to receive a certain sum, or permission to fish on their own account. Some of those who pursue the latter plan are very successful, and become rich, while others are great losers hy the speculation. The spirit of gambling is more openly exhibited, for oyster lotteries are carried on to a great extent, and they consist of purchasing a quantity of the oysters unopened, and running the chance of either finding or not finding pearls in them. These lotteries are great favourites with European officers and gentlemen. The boat-owners and the merchants lose some of the best pearls while the boats are on their return to the bay from the banks, as the oysters when alive, and left for a time undisturbed, frequently open their shells of their own accord; a pearl may then be easily discovered, and the oyster prevented, by means of a bit of grass, or soft wood, from again closing its shell, till an opportunity offers of picking out the pearl.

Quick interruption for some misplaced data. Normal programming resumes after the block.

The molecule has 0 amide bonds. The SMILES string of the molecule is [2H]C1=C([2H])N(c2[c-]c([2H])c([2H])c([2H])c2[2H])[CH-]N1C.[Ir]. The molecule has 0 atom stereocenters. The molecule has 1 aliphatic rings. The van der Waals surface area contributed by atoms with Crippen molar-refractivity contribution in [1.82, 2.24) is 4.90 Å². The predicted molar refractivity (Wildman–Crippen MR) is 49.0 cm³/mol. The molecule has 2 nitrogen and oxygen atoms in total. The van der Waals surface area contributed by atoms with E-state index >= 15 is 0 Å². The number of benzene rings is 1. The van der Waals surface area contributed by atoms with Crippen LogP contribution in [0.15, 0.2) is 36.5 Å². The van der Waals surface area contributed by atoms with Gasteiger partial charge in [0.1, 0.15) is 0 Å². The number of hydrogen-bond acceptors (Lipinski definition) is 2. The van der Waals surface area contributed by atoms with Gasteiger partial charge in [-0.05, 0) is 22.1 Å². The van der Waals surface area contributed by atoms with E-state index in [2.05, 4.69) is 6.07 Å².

Captain Percival thus concludes his interesting account:—"As soon as the oysters are taken out of the boats, they are carried by the different people to whom they belong, and placed in holes or pits, dug in the ground to the depth of about two feet, or in small square places, cleared and fenced round for the purpose, each person having his own separate division. Mats are spread below them to prevent the oysters from touching the earth, and here they are left to die and rot. As soon as they have passed through a state of putre-faction, and have become dry, they are easily opened, without any danger of injuring the pearls, which might not be the case if they were opened fresh, as at that time to do so requires great force.